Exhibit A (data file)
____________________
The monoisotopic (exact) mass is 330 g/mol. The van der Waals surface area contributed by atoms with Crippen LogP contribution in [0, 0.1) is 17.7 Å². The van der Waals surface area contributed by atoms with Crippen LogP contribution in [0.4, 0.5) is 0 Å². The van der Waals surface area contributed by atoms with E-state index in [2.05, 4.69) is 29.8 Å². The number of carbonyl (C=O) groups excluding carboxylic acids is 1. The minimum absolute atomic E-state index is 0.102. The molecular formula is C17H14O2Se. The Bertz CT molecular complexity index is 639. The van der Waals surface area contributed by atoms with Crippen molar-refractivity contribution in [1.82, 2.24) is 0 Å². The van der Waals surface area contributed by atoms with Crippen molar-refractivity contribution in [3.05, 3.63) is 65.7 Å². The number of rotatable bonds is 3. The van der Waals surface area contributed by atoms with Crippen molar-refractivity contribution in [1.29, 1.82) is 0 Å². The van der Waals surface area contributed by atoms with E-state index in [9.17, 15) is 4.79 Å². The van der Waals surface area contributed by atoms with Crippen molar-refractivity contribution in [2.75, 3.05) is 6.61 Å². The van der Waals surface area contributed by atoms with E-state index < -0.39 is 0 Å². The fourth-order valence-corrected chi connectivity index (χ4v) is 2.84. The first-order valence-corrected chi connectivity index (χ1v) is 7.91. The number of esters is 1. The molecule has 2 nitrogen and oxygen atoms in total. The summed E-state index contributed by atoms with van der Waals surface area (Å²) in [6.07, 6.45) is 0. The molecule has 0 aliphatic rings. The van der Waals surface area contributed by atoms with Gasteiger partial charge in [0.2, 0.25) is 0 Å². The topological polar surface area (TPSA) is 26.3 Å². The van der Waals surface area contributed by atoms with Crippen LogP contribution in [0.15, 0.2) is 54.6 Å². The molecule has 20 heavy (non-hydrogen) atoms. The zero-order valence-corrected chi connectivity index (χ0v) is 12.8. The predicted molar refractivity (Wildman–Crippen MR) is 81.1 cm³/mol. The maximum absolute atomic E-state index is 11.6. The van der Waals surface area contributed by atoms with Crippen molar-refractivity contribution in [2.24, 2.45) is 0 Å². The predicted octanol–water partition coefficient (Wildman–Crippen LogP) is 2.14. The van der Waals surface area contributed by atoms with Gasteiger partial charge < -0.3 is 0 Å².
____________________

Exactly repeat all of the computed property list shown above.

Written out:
The monoisotopic (exact) mass is 330 g/mol. The van der Waals surface area contributed by atoms with Crippen LogP contribution in [0, 0.1) is 17.7 Å². The van der Waals surface area contributed by atoms with Crippen LogP contribution in [0.4, 0.5) is 0 Å². The van der Waals surface area contributed by atoms with E-state index in [2.05, 4.69) is 29.8 Å². The number of carbonyl (C=O) groups excluding carboxylic acids is 1. The minimum absolute atomic E-state index is 0.102. The molecular formula is C17H14O2Se. The Bertz CT molecular complexity index is 639. The van der Waals surface area contributed by atoms with Crippen molar-refractivity contribution in [1.82, 2.24) is 0 Å². The van der Waals surface area contributed by atoms with Crippen molar-refractivity contribution in [3.05, 3.63) is 65.7 Å². The number of rotatable bonds is 3. The van der Waals surface area contributed by atoms with Crippen molar-refractivity contribution in [1.29, 1.82) is 0 Å². The van der Waals surface area contributed by atoms with E-state index in [9.17, 15) is 4.79 Å². The van der Waals surface area contributed by atoms with Crippen molar-refractivity contribution in [2.75, 3.05) is 6.61 Å². The van der Waals surface area contributed by atoms with E-state index < -0.39 is 0 Å². The fourth-order valence-corrected chi connectivity index (χ4v) is 2.84. The first-order valence-corrected chi connectivity index (χ1v) is 7.91. The number of esters is 1. The molecule has 2 nitrogen and oxygen atoms in total. The summed E-state index contributed by atoms with van der Waals surface area (Å²) in [6.07, 6.45) is 0. The molecule has 0 aliphatic rings. The van der Waals surface area contributed by atoms with Gasteiger partial charge in [0.2, 0.25) is 0 Å². The topological polar surface area (TPSA) is 26.3 Å². The van der Waals surface area contributed by atoms with Crippen LogP contribution in [0.15, 0.2) is 54.6 Å². The molecule has 20 heavy (non-hydrogen) atoms. The zero-order valence-corrected chi connectivity index (χ0v) is 12.8. The predicted molar refractivity (Wildman–Crippen MR) is 81.1 cm³/mol. The maximum absolute atomic E-state index is 11.6. The van der Waals surface area contributed by atoms with Crippen molar-refractivity contribution in [2.24, 2.45) is 0 Å². The predicted octanol–water partition coefficient (Wildman–Crippen LogP) is 2.14. The van der Waals surface area contributed by atoms with Gasteiger partial charge < -0.3 is 0 Å².